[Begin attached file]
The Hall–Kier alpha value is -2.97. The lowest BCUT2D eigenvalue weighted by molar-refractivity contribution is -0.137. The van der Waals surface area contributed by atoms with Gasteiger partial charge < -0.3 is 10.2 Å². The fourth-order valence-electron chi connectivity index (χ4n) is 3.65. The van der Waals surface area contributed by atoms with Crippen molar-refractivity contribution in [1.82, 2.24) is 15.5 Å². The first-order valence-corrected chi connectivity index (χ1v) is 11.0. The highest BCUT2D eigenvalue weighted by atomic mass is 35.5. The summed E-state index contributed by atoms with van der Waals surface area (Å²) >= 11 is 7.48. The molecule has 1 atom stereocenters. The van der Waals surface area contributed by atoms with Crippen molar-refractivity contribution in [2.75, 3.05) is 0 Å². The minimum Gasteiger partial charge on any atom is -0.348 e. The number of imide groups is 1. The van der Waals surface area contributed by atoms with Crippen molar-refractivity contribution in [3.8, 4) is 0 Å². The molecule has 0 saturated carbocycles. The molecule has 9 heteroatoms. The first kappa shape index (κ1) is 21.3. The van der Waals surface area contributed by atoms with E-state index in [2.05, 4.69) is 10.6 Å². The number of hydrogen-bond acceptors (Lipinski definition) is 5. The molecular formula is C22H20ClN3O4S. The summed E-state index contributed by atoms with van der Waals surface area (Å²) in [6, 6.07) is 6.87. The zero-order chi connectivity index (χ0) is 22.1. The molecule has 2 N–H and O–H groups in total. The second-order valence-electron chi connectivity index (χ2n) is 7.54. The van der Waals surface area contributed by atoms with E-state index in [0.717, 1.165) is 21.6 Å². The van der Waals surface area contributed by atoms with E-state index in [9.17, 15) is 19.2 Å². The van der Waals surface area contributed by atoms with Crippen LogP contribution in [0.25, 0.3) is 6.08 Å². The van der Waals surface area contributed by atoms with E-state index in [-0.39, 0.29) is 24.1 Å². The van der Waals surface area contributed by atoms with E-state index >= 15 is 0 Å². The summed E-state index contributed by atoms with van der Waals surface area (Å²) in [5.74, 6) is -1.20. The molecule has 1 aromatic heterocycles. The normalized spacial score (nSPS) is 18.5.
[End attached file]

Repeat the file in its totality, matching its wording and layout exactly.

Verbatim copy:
The Hall–Kier alpha value is -2.97. The lowest BCUT2D eigenvalue weighted by molar-refractivity contribution is -0.137. The van der Waals surface area contributed by atoms with Gasteiger partial charge < -0.3 is 10.2 Å². The fourth-order valence-electron chi connectivity index (χ4n) is 3.65. The van der Waals surface area contributed by atoms with Crippen molar-refractivity contribution in [1.82, 2.24) is 15.5 Å². The first-order valence-corrected chi connectivity index (χ1v) is 11.0. The highest BCUT2D eigenvalue weighted by atomic mass is 35.5. The summed E-state index contributed by atoms with van der Waals surface area (Å²) >= 11 is 7.48. The molecule has 1 atom stereocenters. The van der Waals surface area contributed by atoms with Crippen molar-refractivity contribution in [2.75, 3.05) is 0 Å². The minimum Gasteiger partial charge on any atom is -0.348 e. The number of imide groups is 1. The van der Waals surface area contributed by atoms with Crippen molar-refractivity contribution in [3.8, 4) is 0 Å². The molecule has 0 saturated carbocycles. The molecule has 9 heteroatoms. The first kappa shape index (κ1) is 21.3. The van der Waals surface area contributed by atoms with E-state index in [2.05, 4.69) is 10.6 Å². The number of hydrogen-bond acceptors (Lipinski definition) is 5. The molecular formula is C22H20ClN3O4S. The summed E-state index contributed by atoms with van der Waals surface area (Å²) in [6, 6.07) is 6.87. The zero-order chi connectivity index (χ0) is 22.1. The molecule has 2 N–H and O–H groups in total. The second-order valence-electron chi connectivity index (χ2n) is 7.54. The van der Waals surface area contributed by atoms with E-state index in [0.717, 1.165) is 21.6 Å². The van der Waals surface area contributed by atoms with E-state index in [9.17, 15) is 19.2 Å². The van der Waals surface area contributed by atoms with Crippen LogP contribution in [0.25, 0.3) is 6.08 Å². The van der Waals surface area contributed by atoms with E-state index in [-0.39, 0.29) is 24.1 Å². The van der Waals surface area contributed by atoms with E-state index >= 15 is 0 Å². The summed E-state index contributed by atoms with van der Waals surface area (Å²) in [5.74, 6) is -1.20. The molecule has 1 aromatic heterocycles. The normalized spacial score (nSPS) is 18.5.